River red gums work outside the square for survival

By ERWIN CHLANDA

 

We all know about Meals On Wheels but what about meals on legs, six legs namely, termites’ legs?

 

Local amateur botanist Alex Nelson has come up with an observation that mirrors the charity in the human domain with one in the world of trees, both coping with hardship.

 

In some magnificent river red gums of The Centre, three forces are at work, with life-saving results for the trees as well as creating five-star nesting places for birds.

 

The gums suffer from dieback. However, they recover by aborting the affected growth and resprout. It’s rare for these trees to be killed by it, says Mr Nelson.

 

The dieback seems to be caused by internal wood-rotting fungi.

 

Enter the termites.

 

“What has become apparent to me is that the trees host the fungi, which infests and decays the dead heartwood in the trunks and branches,” says Mr Nelson.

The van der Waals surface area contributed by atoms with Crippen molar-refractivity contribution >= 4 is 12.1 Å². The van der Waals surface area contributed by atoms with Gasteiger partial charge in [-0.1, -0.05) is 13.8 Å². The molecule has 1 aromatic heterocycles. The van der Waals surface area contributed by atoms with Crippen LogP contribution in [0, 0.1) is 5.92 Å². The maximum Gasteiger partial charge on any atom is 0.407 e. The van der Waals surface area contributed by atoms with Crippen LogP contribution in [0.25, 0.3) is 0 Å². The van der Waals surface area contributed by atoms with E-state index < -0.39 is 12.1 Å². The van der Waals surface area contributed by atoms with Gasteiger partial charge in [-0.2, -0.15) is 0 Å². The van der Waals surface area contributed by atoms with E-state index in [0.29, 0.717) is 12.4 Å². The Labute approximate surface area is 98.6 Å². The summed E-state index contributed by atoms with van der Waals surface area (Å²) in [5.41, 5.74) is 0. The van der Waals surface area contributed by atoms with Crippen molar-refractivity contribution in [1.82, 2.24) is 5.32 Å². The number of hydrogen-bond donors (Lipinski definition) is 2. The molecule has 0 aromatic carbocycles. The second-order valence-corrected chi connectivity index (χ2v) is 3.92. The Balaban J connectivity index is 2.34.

“In turn the termites feed on the softened hardwood and fill the resultant cavities with soil and frass.”

 

That is both a fine powdery refuse or fragile perforated wood produced by the activity of boring insects as well as the excrement of insect larvae, according to the online Kill Termites Guide.

 

“The trees in turn are able to grow roots internally and upwards within the enriched soil deposited by the termites inside the trunks and branches,” says Mr Nelson.

 

“Occasionally this becomes readily observable from damage to the trees from wind or fire.

 

“This is the process by which these iconic trees are hollowed out, providing vital habitats for many other species.

 

“I’m unaware this particular relationship is documented but I stand to be corrected.”

 

So, as well as sending roots down into the ground for water, these trees are sending them up inside their own trunks in search of food: A dramatic example of resourcefulness in this harsh part of the world.

 

 

 

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